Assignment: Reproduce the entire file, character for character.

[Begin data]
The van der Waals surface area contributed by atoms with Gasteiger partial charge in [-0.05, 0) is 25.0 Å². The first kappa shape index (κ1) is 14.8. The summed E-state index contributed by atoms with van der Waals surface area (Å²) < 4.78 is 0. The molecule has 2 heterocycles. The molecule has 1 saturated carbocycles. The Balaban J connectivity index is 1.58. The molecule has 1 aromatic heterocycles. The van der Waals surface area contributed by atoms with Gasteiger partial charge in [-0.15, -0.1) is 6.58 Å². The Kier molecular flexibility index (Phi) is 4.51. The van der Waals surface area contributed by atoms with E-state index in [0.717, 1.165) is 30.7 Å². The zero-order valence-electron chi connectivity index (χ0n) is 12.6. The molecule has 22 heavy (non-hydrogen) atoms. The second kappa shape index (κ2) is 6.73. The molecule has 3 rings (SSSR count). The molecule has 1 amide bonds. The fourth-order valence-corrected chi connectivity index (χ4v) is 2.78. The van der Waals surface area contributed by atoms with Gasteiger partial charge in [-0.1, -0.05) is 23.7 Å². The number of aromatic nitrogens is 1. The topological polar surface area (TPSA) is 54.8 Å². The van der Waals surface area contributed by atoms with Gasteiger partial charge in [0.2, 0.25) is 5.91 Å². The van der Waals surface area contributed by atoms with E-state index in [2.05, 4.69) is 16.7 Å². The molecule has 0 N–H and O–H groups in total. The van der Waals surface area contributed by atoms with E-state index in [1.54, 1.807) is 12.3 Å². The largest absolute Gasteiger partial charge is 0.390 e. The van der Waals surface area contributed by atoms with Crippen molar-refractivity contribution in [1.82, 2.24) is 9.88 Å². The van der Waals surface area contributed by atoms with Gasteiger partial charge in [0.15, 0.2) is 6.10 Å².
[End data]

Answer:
The van der Waals surface area contributed by atoms with Gasteiger partial charge in [-0.05, 0) is 25.0 Å². The first kappa shape index (κ1) is 14.8. The summed E-state index contributed by atoms with van der Waals surface area (Å²) < 4.78 is 0. The molecule has 2 heterocycles. The molecule has 1 saturated carbocycles. The Balaban J connectivity index is 1.58. The molecule has 1 aromatic heterocycles. The van der Waals surface area contributed by atoms with Gasteiger partial charge in [-0.15, -0.1) is 6.58 Å². The Kier molecular flexibility index (Phi) is 4.51. The van der Waals surface area contributed by atoms with E-state index in [0.717, 1.165) is 30.7 Å². The zero-order valence-electron chi connectivity index (χ0n) is 12.6. The molecule has 22 heavy (non-hydrogen) atoms. The second kappa shape index (κ2) is 6.73. The molecule has 3 rings (SSSR count). The molecule has 1 amide bonds. The fourth-order valence-corrected chi connectivity index (χ4v) is 2.78. The van der Waals surface area contributed by atoms with Gasteiger partial charge in [-0.1, -0.05) is 23.7 Å². The number of aromatic nitrogens is 1. The topological polar surface area (TPSA) is 54.8 Å². The van der Waals surface area contributed by atoms with Gasteiger partial charge in [0.2, 0.25) is 5.91 Å². The van der Waals surface area contributed by atoms with E-state index in [2.05, 4.69) is 16.7 Å². The molecule has 0 N–H and O–H groups in total. The van der Waals surface area contributed by atoms with E-state index in [1.54, 1.807) is 12.3 Å². The largest absolute Gasteiger partial charge is 0.390 e. The van der Waals surface area contributed by atoms with Crippen molar-refractivity contribution in [1.82, 2.24) is 9.88 Å². The van der Waals surface area contributed by atoms with Gasteiger partial charge in [0.15, 0.2) is 6.10 Å².